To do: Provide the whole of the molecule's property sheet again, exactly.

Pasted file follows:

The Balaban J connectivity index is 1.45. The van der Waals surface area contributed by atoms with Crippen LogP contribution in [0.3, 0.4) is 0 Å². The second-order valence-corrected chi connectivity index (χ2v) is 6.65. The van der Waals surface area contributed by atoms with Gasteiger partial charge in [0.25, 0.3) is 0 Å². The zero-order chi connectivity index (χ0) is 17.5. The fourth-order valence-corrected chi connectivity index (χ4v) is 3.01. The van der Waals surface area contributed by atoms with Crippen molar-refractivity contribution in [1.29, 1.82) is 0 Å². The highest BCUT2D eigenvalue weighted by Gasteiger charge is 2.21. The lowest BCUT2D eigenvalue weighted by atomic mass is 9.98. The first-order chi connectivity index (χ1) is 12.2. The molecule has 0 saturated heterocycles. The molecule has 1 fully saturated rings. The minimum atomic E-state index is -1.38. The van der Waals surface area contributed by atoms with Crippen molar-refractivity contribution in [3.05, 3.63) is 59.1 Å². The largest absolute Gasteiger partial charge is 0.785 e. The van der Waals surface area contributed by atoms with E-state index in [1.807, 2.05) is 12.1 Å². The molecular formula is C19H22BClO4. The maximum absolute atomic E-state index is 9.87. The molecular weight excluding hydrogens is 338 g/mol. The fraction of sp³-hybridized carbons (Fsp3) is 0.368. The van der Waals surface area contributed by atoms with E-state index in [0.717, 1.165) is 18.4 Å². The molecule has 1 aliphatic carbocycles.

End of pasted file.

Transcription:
The Balaban J connectivity index is 1.45. The van der Waals surface area contributed by atoms with Crippen LogP contribution in [0.3, 0.4) is 0 Å². The second-order valence-corrected chi connectivity index (χ2v) is 6.65. The van der Waals surface area contributed by atoms with Gasteiger partial charge in [0.25, 0.3) is 0 Å². The zero-order chi connectivity index (χ0) is 17.5. The fourth-order valence-corrected chi connectivity index (χ4v) is 3.01. The van der Waals surface area contributed by atoms with Crippen molar-refractivity contribution in [1.29, 1.82) is 0 Å². The highest BCUT2D eigenvalue weighted by Gasteiger charge is 2.21. The lowest BCUT2D eigenvalue weighted by atomic mass is 9.98. The first-order chi connectivity index (χ1) is 12.2. The molecule has 0 saturated heterocycles. The molecule has 1 fully saturated rings. The minimum atomic E-state index is -1.38. The van der Waals surface area contributed by atoms with Crippen molar-refractivity contribution in [3.05, 3.63) is 59.1 Å². The largest absolute Gasteiger partial charge is 0.785 e. The van der Waals surface area contributed by atoms with E-state index in [1.807, 2.05) is 12.1 Å². The molecular formula is C19H22BClO4. The maximum absolute atomic E-state index is 9.87. The molecular weight excluding hydrogens is 338 g/mol. The fraction of sp³-hybridized carbons (Fsp3) is 0.368. The van der Waals surface area contributed by atoms with E-state index in [0.717, 1.165) is 18.4 Å². The molecule has 1 aliphatic carbocycles.